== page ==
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Haunted By Worry This Halloween?

Rather than worrying too much about Halloween safety for your kiddos, let us help you prepare for the best night possible! Being smart on Halloween doesn’t require spoiling the fun. Creep it real with these safety tips. Know what is risky business and what isn’t!

Ghoulish statistics on traffic:

Traffic safety is one of the biggest concerns for parents and caregivers on Halloween. On most days, it’s unlikely that children typically wander your neighborhood streets at dusk or after dark. However, on Halloween, children are everywhere at this time of lower visibility, and historically, Halloween night sets records for the most child pedestrians fatalities. If you are trick-or-treating with children under 12, remind them of basic traffic rules before you put on costumes and the excitement begins. Walk them through what the night will be like.

  1. Talk about looking both ways before you cross the street.
  2. Encourage children to cross at corners and crosswalks where drivers can see them.
  3. Tell children to make eye contact with drivers before crossing the street.

Then, once the excitement has begun, remind children of your discussion in brief, direct terms. Adults and older children should also be reminded to stay present and put away smartphones and devices that might distract them while walking or watching children.

For older children, map out an area with friends that they plan to stay in, and approve it. Include these suggestions for their evening:

  • Stay in well-lit, familiar places.
  • Use a partner or buddy system so no one leaves anyone behind.
  • Agree on how to handle changing plans and suggest making the adult the “bad guy” if peers pressure them to break the rules.

Be the Best Dressed:

No matter what your child is wearing, consider adding reflective tape or glow sticks to the ensemble to make them more visible for cars. Flashlights are great, but they are often dropped or lost in the excitement of the evening. Make sure your child’s costume fits. The best costumes are clever AND functional. Falling and breaking a bone is never humerus on Halloween.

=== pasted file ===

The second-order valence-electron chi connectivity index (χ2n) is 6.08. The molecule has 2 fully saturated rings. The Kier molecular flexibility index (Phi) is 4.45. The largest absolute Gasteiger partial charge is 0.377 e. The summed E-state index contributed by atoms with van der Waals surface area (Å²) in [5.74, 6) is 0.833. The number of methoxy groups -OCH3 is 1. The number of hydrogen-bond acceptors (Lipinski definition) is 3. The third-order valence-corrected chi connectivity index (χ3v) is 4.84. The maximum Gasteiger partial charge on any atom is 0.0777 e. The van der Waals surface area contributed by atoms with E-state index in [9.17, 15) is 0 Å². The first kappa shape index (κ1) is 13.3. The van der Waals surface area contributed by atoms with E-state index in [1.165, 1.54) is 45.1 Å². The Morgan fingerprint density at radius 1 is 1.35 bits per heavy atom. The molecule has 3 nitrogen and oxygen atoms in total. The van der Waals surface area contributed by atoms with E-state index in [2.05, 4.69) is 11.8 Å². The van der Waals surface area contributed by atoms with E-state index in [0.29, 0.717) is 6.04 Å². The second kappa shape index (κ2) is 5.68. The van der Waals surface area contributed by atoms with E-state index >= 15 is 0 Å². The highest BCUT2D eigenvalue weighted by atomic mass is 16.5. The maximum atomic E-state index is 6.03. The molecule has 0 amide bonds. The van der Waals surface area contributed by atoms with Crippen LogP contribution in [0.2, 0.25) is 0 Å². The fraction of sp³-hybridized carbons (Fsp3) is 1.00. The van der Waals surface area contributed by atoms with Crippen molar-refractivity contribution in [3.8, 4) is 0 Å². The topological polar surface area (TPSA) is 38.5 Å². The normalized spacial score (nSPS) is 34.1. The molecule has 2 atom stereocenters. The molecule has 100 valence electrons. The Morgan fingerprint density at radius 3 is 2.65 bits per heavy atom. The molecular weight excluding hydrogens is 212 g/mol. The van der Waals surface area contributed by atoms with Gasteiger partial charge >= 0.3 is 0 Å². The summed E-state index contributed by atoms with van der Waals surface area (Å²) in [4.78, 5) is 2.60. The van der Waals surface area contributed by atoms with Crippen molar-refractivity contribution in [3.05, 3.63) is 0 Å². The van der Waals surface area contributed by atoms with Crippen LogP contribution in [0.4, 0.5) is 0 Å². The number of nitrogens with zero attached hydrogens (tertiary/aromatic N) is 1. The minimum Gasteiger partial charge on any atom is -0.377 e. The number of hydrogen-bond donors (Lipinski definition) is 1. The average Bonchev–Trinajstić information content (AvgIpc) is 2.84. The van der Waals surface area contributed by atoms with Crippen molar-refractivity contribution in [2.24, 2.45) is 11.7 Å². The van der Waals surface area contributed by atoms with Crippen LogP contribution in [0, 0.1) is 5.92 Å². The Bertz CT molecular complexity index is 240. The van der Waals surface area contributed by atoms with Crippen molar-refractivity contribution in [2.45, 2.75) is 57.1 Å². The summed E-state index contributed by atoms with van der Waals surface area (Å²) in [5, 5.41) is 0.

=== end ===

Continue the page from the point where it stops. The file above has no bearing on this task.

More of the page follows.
The FDA also suggests avoiding colored eye contacts as a costume element since many are not approved. Likewise, we encourage testing any face paint or make-up prior to Halloween. Put a small spot on an arm or leg, and avoid use if you see any irritation.

Stranger Danger:

For every age, make sure children know not to enter the car or the house of a stranger. As children of every age are struggling with more anxiety today, there’s no need to scare. Simply remind children to stick with visiting the approved people and places. Trick-or-treating does not include going into someone’s home. If someone they do not know asks them to get in a car or come into their home, they should alert you and decline.

All treats and no tricks:

Parents may also have concerns about what children receive going door-to-door. No matter what they are given, the best way to start Halloween is by eating a good dinner or healthy snack so that children aren’t hungry and eating candy constantly while trick-or-treating. Encourage children to wait until they get home to open candy. Then, they can sort and swap candy while you make sure the treats are age-appropriate and not a choking hazard. You can also remove anything already open or not commercially wrapped at this time. By eating candy at home, you are also more prepared to deal with any food allergy concerns.

As a parent or caregiver, you likely worry about your children daily. Spend a few moments to get prepared for this Halloween, so you have nothing to fear.

Published October 27, 2022

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